By David M. Greenwald
Sacramento, CA – SB 9 passed the Assembly Appropriations Committee on a 12-1 vote on Thursday. It is moving toward a showdown now. But the debate is not subsiding.
In a release this week, the League of California Cities warned: “Current legislative efforts in Sacramento, like SB 9 (Atkins), not only threaten the ability of local governments to plan for the type of housing that’s needed in their communities, but also disregard local democracy by ignoring the voices of local leaders and residents.”
They add, “SB 9 would allow developers to build up to four housing units on a single parcel in residential neighborhoods traditionally zoned for single-family homes. While high-density housing is part of the solution, SB 9 goes about it in the worst way. It is a top-down, one-size-fits-all approach to land use policy that fails to recognize or incorporate local flexibility, decision-making, and community input.”
David Garcia, policy director at the Terner Center for Housing Innovation at UC Berkeley, whose organization studied the impact of SB 9, doesn’t believe that SB 9 will change people’s neighborhoods in the way they think or fear.
In an op-ed in the Bee on Thursday, he notes, “A recent analysis by UC Berkeley found that SB 9 could play a role in the state’s overall housing solution, but financial and geographic factors will limit its impact to just a small percentage of the state’s single-family homes.”
While the bill “has attracted fierce opposition in recent months,” he argues, “Research has shown, however, that the changes proposed in SB 9 would not lead to the wholesale changes that opponents fear.”
The findings, again from the Berkeley study, show that “relatively few of the state’s roughly 7.5 million single-family parcels would see any new home construction whatsoever as a result of SB 9. The bill would only enable about 110,000 new parcels to feasibly add new housing — just 1.5% of all single-family parcels statewide.”
“Why are so few single-family lots impacted?” Garcia asks. “Construction costs are exceedingly high.”
This is a point that we keep making over and over again.
Why can’t we build more affordable housing in downtown infill? Construction costs.
Why can’t we build the housing we need for the next RHNA cycle through redevelopment? Construction costs.
Garcia adds: “Even today’s skyrocketing rents and home prices are not enough to cover the development costs on most single-family parcels across the state, whether the new housing is a single-family home, a duplex, two single-family homes or any other housing types considered in our model.”
We keep seeing readers arguing—would you want someone building a duplex on the lot next door?
But what the studies show: “Concerns of widespread demolition of existing single-family homes are unsubstantiated. For 97% of single-family homes in California, demolition would not be financially advantageous.”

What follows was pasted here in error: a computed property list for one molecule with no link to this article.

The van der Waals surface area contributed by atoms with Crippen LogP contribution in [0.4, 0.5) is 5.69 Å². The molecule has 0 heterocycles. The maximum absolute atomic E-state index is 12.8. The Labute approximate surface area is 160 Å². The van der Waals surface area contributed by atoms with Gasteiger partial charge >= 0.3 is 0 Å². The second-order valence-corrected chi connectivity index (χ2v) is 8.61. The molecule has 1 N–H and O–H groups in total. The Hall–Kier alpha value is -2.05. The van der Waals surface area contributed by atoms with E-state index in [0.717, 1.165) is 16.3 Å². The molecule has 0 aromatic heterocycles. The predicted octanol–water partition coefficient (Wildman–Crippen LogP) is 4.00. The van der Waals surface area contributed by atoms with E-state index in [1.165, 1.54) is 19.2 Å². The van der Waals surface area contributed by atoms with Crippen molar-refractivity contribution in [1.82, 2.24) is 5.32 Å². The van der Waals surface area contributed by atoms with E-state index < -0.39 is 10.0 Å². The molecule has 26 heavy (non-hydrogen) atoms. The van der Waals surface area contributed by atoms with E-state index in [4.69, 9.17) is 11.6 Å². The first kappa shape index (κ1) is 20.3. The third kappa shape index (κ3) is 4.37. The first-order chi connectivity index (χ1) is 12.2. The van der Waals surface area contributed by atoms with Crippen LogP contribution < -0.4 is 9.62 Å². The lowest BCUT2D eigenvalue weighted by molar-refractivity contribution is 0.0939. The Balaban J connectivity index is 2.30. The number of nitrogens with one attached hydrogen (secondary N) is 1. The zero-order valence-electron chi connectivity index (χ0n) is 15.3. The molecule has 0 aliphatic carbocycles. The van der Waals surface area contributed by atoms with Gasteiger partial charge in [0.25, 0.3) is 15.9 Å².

That means that there is not really an incentive to do that. But Garcia goes further.
He points out that, even in cases where this type of redevelopment does occur, “the most likely path to add units is dividing an existing home into two.”
In other words, you won’t see a lot of split lots become fourplexes, in part because the “lots are simply too small for multiple homes.” Even in a neighborhood like mine with large houses, you could create a duplex, but splitting the lot is probably not feasible. Plus, why would you go through the expense of doing that when you can sell the base home for over $1 million without having to demolish and rebuild?
Garcia does think, despite these limitations, that there will be potential benefits.
He writes: “SB 9 still offers potential benefits, particularly in incrementally expanding wealth building and homeownership opportunities. While recent legislation has made it possible for homeowners to add an accessory dwelling unit (ADU), our research has found that the benefits of these policies largely go to affluent homeowners who can leverage significant equity or cash savings to build an ADU, financing options that are not available to low- and moderate-income homeowners.”
He concludes: “SB 9 is a modest housing production bill. Certainly, new homes will be built that would not otherwise be allowed under current zoning, but the scale of this development is not enough to solve California’s overall housing deficit. However, while other strategies are needed to adequately address our housing crisis — such as lowering building costs and focusing resources on affordable housing — SB 9 can be an important piece of the solution.”
That’s my view as well. SB 9 is not really a game changer. Not in a good way or a bad way.